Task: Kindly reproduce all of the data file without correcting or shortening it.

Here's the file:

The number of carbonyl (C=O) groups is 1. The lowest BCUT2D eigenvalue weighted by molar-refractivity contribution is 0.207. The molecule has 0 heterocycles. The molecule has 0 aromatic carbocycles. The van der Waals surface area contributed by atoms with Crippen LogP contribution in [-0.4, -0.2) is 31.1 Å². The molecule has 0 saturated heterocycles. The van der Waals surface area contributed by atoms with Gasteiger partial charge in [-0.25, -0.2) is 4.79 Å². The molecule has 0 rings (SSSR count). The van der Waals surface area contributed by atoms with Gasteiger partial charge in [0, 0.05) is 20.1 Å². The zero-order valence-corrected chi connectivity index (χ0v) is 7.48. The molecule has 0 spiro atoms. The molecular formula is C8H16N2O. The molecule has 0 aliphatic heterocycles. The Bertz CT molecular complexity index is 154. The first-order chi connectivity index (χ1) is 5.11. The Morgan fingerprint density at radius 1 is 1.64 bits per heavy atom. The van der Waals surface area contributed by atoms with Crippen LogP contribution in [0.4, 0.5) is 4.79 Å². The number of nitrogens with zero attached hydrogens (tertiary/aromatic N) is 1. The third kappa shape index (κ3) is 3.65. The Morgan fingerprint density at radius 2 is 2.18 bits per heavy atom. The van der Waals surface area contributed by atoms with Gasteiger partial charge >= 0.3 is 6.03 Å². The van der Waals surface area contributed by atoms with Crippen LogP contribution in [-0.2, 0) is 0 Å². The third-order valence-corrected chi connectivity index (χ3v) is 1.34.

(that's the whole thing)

The number of carbonyl (C=O) groups is 1. The lowest BCUT2D eigenvalue weighted by molar-refractivity contribution is 0.207. The molecule has 0 heterocycles. The molecule has 0 aromatic carbocycles. The van der Waals surface area contributed by atoms with Crippen LogP contribution in [-0.4, -0.2) is 31.1 Å². The molecule has 0 saturated heterocycles. The van der Waals surface area contributed by atoms with Gasteiger partial charge in [-0.25, -0.2) is 4.79 Å². The molecule has 0 rings (SSSR count). The van der Waals surface area contributed by atoms with Gasteiger partial charge in [0, 0.05) is 20.1 Å². The zero-order valence-corrected chi connectivity index (χ0v) is 7.48. The molecule has 0 spiro atoms. The molecular formula is C8H16N2O. The molecule has 0 aliphatic heterocycles. The Bertz CT molecular complexity index is 154. The first-order chi connectivity index (χ1) is 5.11. The Morgan fingerprint density at radius 1 is 1.64 bits per heavy atom. The van der Waals surface area contributed by atoms with Crippen LogP contribution in [0.4, 0.5) is 4.79 Å². The number of nitrogens with zero attached hydrogens (tertiary/aromatic N) is 1. The third kappa shape index (κ3) is 3.65. The Morgan fingerprint density at radius 2 is 2.18 bits per heavy atom. The van der Waals surface area contributed by atoms with Gasteiger partial charge >= 0.3 is 6.03 Å². The van der Waals surface area contributed by atoms with Crippen LogP contribution in [-0.2, 0) is 0 Å². The third-order valence-corrected chi connectivity index (χ3v) is 1.34.